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Patti Labelle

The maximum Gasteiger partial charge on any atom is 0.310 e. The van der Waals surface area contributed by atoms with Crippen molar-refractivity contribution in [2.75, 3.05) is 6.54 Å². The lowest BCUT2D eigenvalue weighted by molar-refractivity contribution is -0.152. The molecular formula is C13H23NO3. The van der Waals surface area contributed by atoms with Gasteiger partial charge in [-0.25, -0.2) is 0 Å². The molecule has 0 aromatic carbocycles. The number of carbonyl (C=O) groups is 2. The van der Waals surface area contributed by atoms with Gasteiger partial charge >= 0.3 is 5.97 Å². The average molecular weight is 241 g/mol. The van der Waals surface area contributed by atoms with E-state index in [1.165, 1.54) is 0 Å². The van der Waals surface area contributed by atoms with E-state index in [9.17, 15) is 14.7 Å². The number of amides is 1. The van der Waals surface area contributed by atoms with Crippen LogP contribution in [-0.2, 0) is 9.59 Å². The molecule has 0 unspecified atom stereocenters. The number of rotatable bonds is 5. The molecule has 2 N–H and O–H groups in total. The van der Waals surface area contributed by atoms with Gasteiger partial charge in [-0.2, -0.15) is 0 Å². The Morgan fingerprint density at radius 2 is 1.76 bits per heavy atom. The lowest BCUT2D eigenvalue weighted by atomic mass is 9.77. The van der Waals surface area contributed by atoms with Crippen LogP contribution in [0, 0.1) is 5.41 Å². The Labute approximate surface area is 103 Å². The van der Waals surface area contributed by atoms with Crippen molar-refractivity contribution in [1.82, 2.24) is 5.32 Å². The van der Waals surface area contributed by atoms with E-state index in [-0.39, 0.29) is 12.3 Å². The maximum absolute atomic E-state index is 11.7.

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Patti LaBelle (born Patricia Louise Holte; May 24, 1944) is an American singer and actress. She fronted two groups, Patti LaBelle and the Bluebelles, which received minor success on the pop charts in the 1960s, and Labelle, which received acclaim and a mainstream breakthrough in 1974 with their song "Lady Marmalade". She went on to have a solo recording career, earning another U.S. #1 single in 1986 with "On My Own", a duet with Michael McDonald. She is renowned for her passionate stage performances, wide vocal range and distinctive high-octave belting. Her biography, Don't Block the Blessings, remained at the top of The New York Times best-seller list for several weeks. She has sold over 50 million records worldwide. LaBelle has been called the Godmother of Soul, the High Priestess of Good Vibrations and the Queen Of Rock & Soul. ==Early life and career== ===Early years=== LaBelle was born "Patricia Louise Holte" in Philadelphia, Pennsylvania, the daughter of Henry Holte, a railroad worker, and Bertha Robinson Holte, a housewife. The third of four sisters (and the fourth of five, the Holtes also had one son), Holte began singing at church at an earlier age. Though Holte enjoyed a happy childhood, she would later recount in her autobiography that she was sexually molested as a child. When Holte was twelve, her parents split up. Holte attended John Bartram High School in Philadelphia. During an audition for a school play, a teacher advised Holte to form a singing group. Holte, who was nicknamed "Patsy" by friends and family, formed her first girl group called the Ordettes in 1959. In 1960, when two of the original Ordettes left, Holte and fellow Ordette Sundray Tucker brought in singers Nona Hendryx and Sarah Dash, from a recently defunct rival group, the Del Capris. When Tucker's family made Sandra leave the group, she was replaced by hometown friend Cindy Birdsong. With her mother's blessings, Patti left high school to tour with the Ordettes. The group was managed by Bernard Montague and toured from local nightclubs to honky tonks and truck stops in the Philadelphia area. During an audition with Newtown Records, the Ordettes almost didn't get a recording contract because Holte, who was the lead singer was considered "too plain, too dark and unattractive" until she sang for him. Afterwards, he suggested a name change for Holte. Add to the irony after his initial disappointment of Holt, the surname LaBelle was French for "the beautiful". Signing them in 1961, the boss also changed the name of the group to The Bluebelles, named initially after a Newtown subsidiary (Bluebelle Records), which later led to threats of a lawsuit over another girl group's manager. The name was altered to ''Patti LaBelle and Her Bluebelles'' in 1963 and changed slightly to ''Patti LaBelle and The Bluebelles'' two years later. ===Group career: 1962 - 1977=== The Bluebelles' first single, "I Sold My Heart to the Junkman", was actually recorded by The Starlets and was released as a Bluebelles single due to contract obligations the Starlets had with their own label, Pam Records. Credited to Patti's group, the song peaked at number fifteen on the Billboard Hot 100 in 1962. Going out on the road, the group became a successful draw on the chitlin' circuit, mainly earning national fame at The Apollo Theater where they became "Apollo Sweethearts". The group enjoyed a modestly successful recording career, which included top 40 recordings such as their gospel-styled doo-wop renditions of traditional songs such as "You'll Never Walk Alone" and "Danny Boy". In 1963, their ballad "Down the Aisle (The Wedding Song)" became a top 40 hit. In 1965, after recording for Newtown and Cameo-Parkway, the group landed a stint at Atlantic Records gaining some modest success recording Judy Garland's "Over the Rainbow", a song LaBelle would record as a soloist over a decade later and which later became a concert staple in LaBelle's shows since. The group also recorded the modest pop hit, "All or Nothing". The group also sang background for Wilson Pickett's hit "634-5789 (Soulsville U.S.A.)" while with Atlantic. In 1967, Cindy Birdsong shocked the group when she left to replace Florence Ballard of The Supremes. The abrupt exit caused friction between the group members and LaBelle wouldn't speak to Birdsong again for nearly 20 years. During the late 1960s, the Bluebelles toured England where they had a local following. Elton John met LaBelle in the mid-1960s when he and his group Bluesology played background for the Bluebelles during their UK gigs. In 1970, the Bluebelles were dropped from Atlantic and also lost their manager Montague,who had signed Philadelphia's "Delfonics". The group almost signed with DJ promoters Frankie Crocker and Herb Hamlett, but Hamlett left the industry for a law career, leaving the group to eventually hire Dusty Springfield's manager Vicki Wickham, she advised the group to revive their image and sound. Though LaBelle admitted having difficulty with the change, she eventually agreed after her two band mates, including Nona Hendryx, convinced her the move would bring popularity to the group. Returning to America the following year, they changed their name to Labelle and released their self-titled debut on Warner Bros. Records. The same year, they gained a cult following after opening for The Who and appearing as backup for Laura Nyro's accomplished album, ''Gonna Take a Miracle''. After releasing two more transitional albums, including 1972's ''Moon Shadow'' and 1973's ''Pressure Cookin''', which had the group recording more political affair including a famed remake of Gil Scott Heron's "The Revolution Will Not Be Televised". In 1973, the group was asked to change their look again, after discovering the success of glam rockers David Bowie and T-Rex, to glammed-up wardrobe. In time, the group's trademark wear included pieces of silver (LaBelle herself began wearing silver-haired wigs and knee-high silver boots). In September 1974, after two weeks in New Orleans, Labelle released their landmark album, ''Nightbirds'', which successfully mixed glam rock and soul with funk elements. Their biggest hit, "Lady Marmalade", became their very first number-one hit, and the group went on a successful national tour that started with a rave performance at the Metropolitan Opera House, where they became the first contemporary pop group to open there and the first African American group to perform there. The group advised fans to "wear something silver" during the famed event. In 1975, Labelle became the first black vocal group to land a cover on ''Rolling Stone''. The group founded some commercial and critical success with the releases of rockier efforts such as ''Phoenix'' and ''Chameleon'', famed for the feminist funk classic, "Get You Somebody New" and Patti's magnum opus, a cover of Randy Edelman's rock ballad, "Isn't It a Shame", though it didn't match up with the success of ''Nightbirds''. After failing to come to terms with musical direction, the group agreed to split up in early 1977 for solo careers. ==Solo career== ===Early solo career: 1977 - 1982=== LaBelle released her self-titled debut in 1977 on Epic Records, which featured the top twenty R&B dance single, "Joy to Have Your Love" and the modestly-charted gospel ballad, "You Are My Friend", which she co-wrote and dedicated to her son. The album received critical acclaim but didn't give LaBelle any commercial success. Other albums such as 1978's ''Tasty'' 1979's ''It's Alright with Me'', 1980's ''Released'' and 1981's "The Spirit's in It", which included her now classic solo cover of her old Bluebelles single, "Somewhere Over the Rainbow", also failed to chart successfully. On July 21, 1979, she appeared at the Amandla Festival along with Bob Marley, Dick Gregory and Eddie Palmieri, among others. That same year, she cut a performance for Richard Pryor's ''Wanted'' concert film though her scenes were cut. In 1980, she scored a Dutch top twenty hit and a modest U.S. dance hit with "Release (The Tension)". Three years later, in 1982, LaBelle and singer Al Green participated in the revival of the successful Broadway play, "Your Arm's Too Short to Box with God". That same year she also appeared in a televised play that aired on PBS. That same year, she recorded the hit ballad, "The Best is Yet to Come", which she was featured on by Grover Washington, Jr. The song reached number fourteen on the R&B chart and garnered LaBelle her first solo Grammy Award nomination. ===Successful period: 1983 - 2000=== LaBelle didn't start to experience commercial solo success until 1983 when she released her first charted hit album, "I'm in Love Again", which featured LaBelle's first #1 R&B and top fifty pop hit with "If Only You Knew" and its top ten R&B follow-up, "Love, Need and Want You". The album became her first solo release to be certified gold. In 1984, LaBelle recorded the songs "New Attitude" and "Stir It Up" for the ''Beverly Hills Cop'' soundtrack. Both songs became mainstays on pop radio with "New Attitude" reaching the pop top 20. During this period, LaBelle began dressing as flamboyantly as she did during the Labelle days in an effort to carve out an original persona. LaBelle's appearances on ''Motown Returns to the Apollo'' and the Live Aid concerts of 1985 introduced her to a new audience. That same year, LaBelle was granted her first television special, which became highly rated, featuring Cyndi Lauper, Bill Cosby and Luther Vandross. LaBelle's popularity increased further in 1986 with the release of her best-selling album to date, ''Winner in You''. The album yielded her first solo #1, "On My Own" with pop balladeer Michael McDonald, the Top 40 Billboard Hot 100 hit, "Oh, People", the moderate R&B chart hit, "Kiss Away The Pain" and the Hot Dance Music/Club Play chart hit, "Something Special Is Gonna Happen Tonight." LaBelle scored a moderate R&B and pop chart hit with the Diane Warren ballad, "If You Asked Me To", in 1989. The song peaked at #10 on the Adult Contemporary and R&B charts. It was later covered by Céline Dion in 1992, with striking similarity in arrangement, key and vocal styling. Dion's version peaked at #1 on both the Pop & A/C charts. In an interview with the online magazine ''Monaco Revue'' Patti claimed racism in the music industry was responsible for the difference in record sales, and revealed that accepting this was the most difficult obstacle she had to face in her career. Featured off LaBelle's album, ''Be Yourself'', the album spawned a top ten single with the Prince-produced "Yo Mister". In 1991, LaBelle released the gold-selling ''Burnin' '' album, which helped her win her first Grammy Award -- tying with vocalist Lisa Fischer for Best R&B Female Vocal Performance. ''Burnin''' featured the top five R&B hits "Somebody Loves You Baby (You Know Who It Is)", "When You've Been Blessed (Feels Like Heaven)" and "Feels Like Another One". This album is also notable because it includes the first Labelle reunion recording with Sarah Dash and Nona Hendryx, singing on "Release Yourself". The trio reunited again as Labelle in 1995 for the recording of the dance song, "Turn It Out", which hit number-one on the dance singles chart. Success continued with subsequent albums like 1994's ''Gems'' (featuring the hit "The Right Kinda Lover"), 1997's ''Flame'' (featuring the hit "When You Talk About Love"), and 1998's ''Live One Night Only'' winning LaBelle her a second Grammy (this time, without tying). During this period, LaBelle had a recurring role as Adele Wayne (mother of Dwayne Wayne) in the NBC sitcom ''A Different World'' and also starred in her own sitcom, ''Out All Night'' playing a club owner and former R&B star named Chelsea Paige, which debuted in 1992 and canceled in 1993 after 19 episodes. In January 1995, La Belle performed at the Super Bowl XXIX halftime show, with Tony Bennett, Arturo Sandoval and the Miami Sound Machine, in a program entitled "Indiana Jones and the Temple of the Forbidden Eye", to promote the upcoming Disney theme park attraction. She also recorded a theme song for ''The Oprah Winfrey Show'' entitled "Get with the Program," which was used from 1996 to 1998 and led to the phrase "get with the program" becoming a catch phrase in pop culture. ===Later career and current work: 2000 - present=== In 2000, LaBelle released her final album for the MCA label. ''When a Woman Loves'' features a collection of ballads written entirely by songwriter Diane Warren. LaBelle also announced her divorce from her only husband, Armstead, who had been her manager for 30 years. Four years would pass before LaBelle released a new album under Island Def Jam with the album, ''Timeless Journey'', which saw LaBelle adding a modern hip-hop flavor to her brand of classic R&B. The album featured the modest hit "A New Day", which became a dance hit and also became her highest-charted album in nearly twenty years reaching number-sixteen on the Billboard 200. LaBelle's 2005 follow-up, a covers album, ''Classic Moments'', was released. Despite the modest success, LaBelle battled against Def Jam president Antonio "L.A." Reid over the album's promotion and abruptly left the label.{{cite web|title=PATTI LABELLE VS. ANTONIO 'LA' REID: Did mogul pull artists out of her all-star birthday celebration?|publisher=EURweb|url=http://www.eurweb.com/printable.cfm?id=22939|date=October 18, 2005}} In 2006, LaBelle issued her oft-promised gospel album on an independent label titled ''The Gospel According To Patti LaBelle'' was released. As a promotion, all copies sold at the retailer, Wal-Mart, contained a bonus track, "The Lord's Prayer". The album debuted at #86 on the Billboard 200, #17 on the R&B chart and peaked at #1 on the Gospel chart. A year later, LaBelle re-signed with Def Jam Records after Reid began re-negotiated terms with LaBelle. The new Def Jam release was her second holiday album called, ''Miss Patti's Christmas'', released in 2007. The year 2008 saw Patti LaBelle reunite with Nona Hendryx and Sarah Dash to release their first full album in thirty-two years with the Verve Records release, ''Back to Now''. The collection blended newly recorded tracks with songs recorded before the initial break-up of Labelle. "Superlover", a single from the album, peaked at number sixty-seven on the R&B chart in early 2009. Musician Wyclef Jean also lent his songwriting and producing talents to the ultra-contemporary track, "Roll Out". Other producers involved in the album included superstar black rocker Lenny Kravitz, plus legendary classic Philadelphia soul producer/writers Kenny Gamble & Leon Huff. Patti also released a wig collection for Especially Yours, but this was discontinued in 2010. In June 2009 LaBelle was honored at New York's Harlem Apollo Theater after she was inducted to the Apollo Legends Hall of Fame by admirers such as pop stars Mariah Carey and Prince. After she was inducted, LaBelle said, "The Apollo is a national treasure, I'm overwhelmed and honored to be recognized on this stage." In 2010, LaBelle contributed to the soundtrack of the movie, ''film)|Cop Out'', with the song "Soul Brother", featuring a reunion with her "Stir It Up" producer Harold Faltermeyer. LaBelle is currently at work on a brand new album with Island Def Jam that will be scheduled for release this year. LaBelle's vocal styling has influenced a wide range of today's musical icons where Jennifer Hudson cited her as one of her overall biggest influences and inspiration. She has been listed by Rolling Stone magazine as one of The 100 Greatest Singers of All Time. LaBelle's songs have been included numerously in major films and television productions, her songs "It Took a long Time" and "System" premiered in the 2009 movie Precious. In 2010, LaBelle released a line of products called the "Good Life". The products include hot sauces, relishes, bedding, and other items are set to be added. She appeared on the BET Honors to honor Queen Latifah with a rendition of her hit song "If Only You Knew". She also made appearances on the Monique, Wendy Williams, and also the Andy Cohen hosted, "Watch What Happens Live". She told viewers to expect a new album on Def Jam by the end of 2010. LaBelle also performed a rendition of Prince's "Purple Rain" as tribute to him at the BET Awards. On September 14, 2010, LaBelle made a return two decades after her last Broadway performance to star in the award-winning musical Fela! about Afrobeat legend Fela Anikulapo-Kuti. LaBelle replaced Tony Award-nominee Lillias White as Fela's mother, Funmilayo Ransome-Kuti, and will remain with the production through the end of its run on January 2, 2011. Read more on Last.fm. User-contributed text is available under the Creative Commons By-SA License; additional terms may apply.